Biden Blamed for Oil Lease Sale, but a Trump Judge Opened the Door

November 18, 2021

A lot of hyperventilating about a oil/gas sale this week, one that was initially blocked by the Biden administration, then allowed by a (I’m told Trump appointee) judge.
In any case, the real work is to continue moving forward with EV infrastructure and doing good communication on the advantages off a decarbonized economy.

Unfortunately you have to read at least halfway down in the press accounts to get the fuller picture.


Once in office, Biden quickly moved to realize at least part of this vision, calling a temporary halt to the issuance of oil and gas drilling permits across America’s vast publicly owned lands and ocean territory pending a review into how they are conducted.

Experts have said that the development of new oil and gas fields must stop this year if the world is to avoid more disastrous heatwaves, floods and other climate impacts, with fossil fuel production on America’s public lands causing around a quarter of the country’s overall greenhouse gas pollution.

However, the oil and gas industries immediately objected to Biden’s move, claiming it imperiled jobs and risked pushing up energy prices, and a dozen states sued to lift the moratorium. In June, a federal judge in Louisiana agreed with the states and found that the government hadn’t taken the required steps to pause new leases.

This courtroom setback has forced the Gulf of Mexico sale, according to the Biden administration. A spokeswoman for the Department of the Interior said it is “complying” with the court ruling while also appealing it and devising a better system to measure the emissions impact of oil and gas lease sales.

Jen Psaki, Biden’s press secretary, said on Monday: “It’s a legal case and legal process, but it’s important for advocates and other people out there who are following this to understand that it’s not aligned with our view, the president’s policies, or the executive order that he signed.”

But legal experts say the court decision doesn’t, in itself, prevent the administration from stopping or delaying a scheduled lease sale, or from scaling it back.

“The Louisiana opinion doesn’t force the administration to move forward with any particular lease sale – the Department of Interior still has discretion over that,” said Max Sarinsky, a senior attorney at the New York University School of Law. “If they were to postpone, I’m almost certain they would be sued by oil and gas interests, but that’s another matter.”


4 Responses to “Biden Blamed for Oil Lease Sale, but a Trump Judge Opened the Door”

  1. jimbills Says:

    Well, the Biden Administration shouldn’t be let off the hook here. They could have stopped it. They’d likely have been sued, but what’s more important – getting sued or slowing climate change?

    Additionally, Biden already averages more oil permits per month than the Trump Administration did:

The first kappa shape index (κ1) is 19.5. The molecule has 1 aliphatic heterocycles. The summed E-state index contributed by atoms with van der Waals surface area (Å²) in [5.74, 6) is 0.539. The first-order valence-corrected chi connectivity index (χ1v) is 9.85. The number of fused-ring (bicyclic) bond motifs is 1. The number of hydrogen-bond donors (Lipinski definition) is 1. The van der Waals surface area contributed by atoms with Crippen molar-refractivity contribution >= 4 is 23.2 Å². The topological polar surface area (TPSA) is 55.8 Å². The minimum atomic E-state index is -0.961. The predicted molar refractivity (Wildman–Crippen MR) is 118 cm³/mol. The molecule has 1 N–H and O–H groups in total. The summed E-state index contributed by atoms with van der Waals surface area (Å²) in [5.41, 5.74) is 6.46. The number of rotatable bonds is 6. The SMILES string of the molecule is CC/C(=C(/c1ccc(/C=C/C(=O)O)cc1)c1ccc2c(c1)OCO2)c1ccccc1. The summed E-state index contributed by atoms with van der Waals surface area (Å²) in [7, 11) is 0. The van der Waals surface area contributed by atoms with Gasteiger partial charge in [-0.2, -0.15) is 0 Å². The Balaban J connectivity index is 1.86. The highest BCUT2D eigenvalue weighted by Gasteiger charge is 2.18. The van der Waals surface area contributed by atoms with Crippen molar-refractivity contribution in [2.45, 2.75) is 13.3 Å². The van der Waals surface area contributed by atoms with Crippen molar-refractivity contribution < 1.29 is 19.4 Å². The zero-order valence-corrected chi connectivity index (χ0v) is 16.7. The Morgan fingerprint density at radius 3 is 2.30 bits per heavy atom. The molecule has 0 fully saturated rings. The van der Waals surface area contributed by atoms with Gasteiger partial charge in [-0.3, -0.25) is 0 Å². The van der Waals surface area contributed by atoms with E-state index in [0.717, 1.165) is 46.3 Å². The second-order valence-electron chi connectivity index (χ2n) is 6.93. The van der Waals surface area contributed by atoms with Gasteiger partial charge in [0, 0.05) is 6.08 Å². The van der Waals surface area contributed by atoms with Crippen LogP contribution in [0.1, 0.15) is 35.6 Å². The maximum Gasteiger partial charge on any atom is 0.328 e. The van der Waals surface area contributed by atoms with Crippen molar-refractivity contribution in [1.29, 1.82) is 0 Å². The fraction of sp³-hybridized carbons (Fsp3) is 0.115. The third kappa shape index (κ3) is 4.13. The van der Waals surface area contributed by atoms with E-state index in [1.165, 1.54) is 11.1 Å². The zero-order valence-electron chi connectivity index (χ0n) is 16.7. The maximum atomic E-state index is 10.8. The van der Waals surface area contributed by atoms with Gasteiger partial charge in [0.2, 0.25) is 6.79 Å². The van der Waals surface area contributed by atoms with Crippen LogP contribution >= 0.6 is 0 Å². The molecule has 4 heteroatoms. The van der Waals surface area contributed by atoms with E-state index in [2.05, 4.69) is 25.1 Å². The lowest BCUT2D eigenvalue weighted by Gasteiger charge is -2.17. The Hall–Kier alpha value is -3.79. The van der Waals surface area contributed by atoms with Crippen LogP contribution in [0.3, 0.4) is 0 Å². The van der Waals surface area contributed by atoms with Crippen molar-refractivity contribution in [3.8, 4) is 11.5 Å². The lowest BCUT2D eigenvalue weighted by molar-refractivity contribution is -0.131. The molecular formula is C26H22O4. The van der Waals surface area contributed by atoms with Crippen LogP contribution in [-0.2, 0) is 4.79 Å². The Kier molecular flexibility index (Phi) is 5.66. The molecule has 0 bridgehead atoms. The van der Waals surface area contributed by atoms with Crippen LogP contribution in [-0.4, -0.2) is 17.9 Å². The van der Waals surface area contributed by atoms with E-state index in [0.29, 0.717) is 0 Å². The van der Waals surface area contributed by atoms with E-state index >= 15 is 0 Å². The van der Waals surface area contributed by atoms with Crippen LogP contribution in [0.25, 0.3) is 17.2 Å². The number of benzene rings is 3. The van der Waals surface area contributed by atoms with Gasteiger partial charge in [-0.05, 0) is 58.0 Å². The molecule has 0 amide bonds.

(See the graph towards the middle.)

    Biden promised no more offshore drilling in his campaign. So a judge ruled against that, but he should show a little backbone. It’s in his power to slow permits and put a halt to the oil leases, and he isn’t. This is the problem with centrist Democrats – this matter wouldn’t be a question with an actual liberal. They’d just do it.

  2. You really think society can just ditch oil and carry on? This is yet more ignorance of how fossil fuels prop up “renewables.” Biden surely knows it but can’t admit it. Wind farms, driven by an unreliable force, are rarely far from backup power, usually natural gas, which comes from the F-word wind shills claim to resent.


    The CMO unit is vital because people make wild claims about wind & solar with a poor understanding of their limits, despite physicists trying to tell them. They use these claims to justify a huge build-out that’s destroying open space.

    Naive progressives view themselves as against fuels they’re actually stuck with. It’s like railing against society while quietly accepting food stamps to stay alive. Conservatives do similar things when they accept Federal funding to prop up local counties while preaching about “small government.”

    Prediction for this decade: When shale fracking peaks, the global oil deficit will cripple “renewables” construction and reveal them as hopium. The Mark Jacobson fan club will run out of clever comebacks as physical limits get obvious. Turbine trucker: “We ain’t even got the diesel to haul one blade to that farm!”

  3. jimbills Says:

    Sale has happened:
    Newsweek: Oil Industry Celebrates Gulf of Mexico Auction as 1.7 Million Acres Sold for Drilling.

    The leases were sold for $200 million – a drop in the bucket for both that industry and U.S. government. It takes about 7-10 years for the leases to be developed and start extraction, so that’s now baked into the cake for about 2030.

    There was an interesting Guardian article yesterday:

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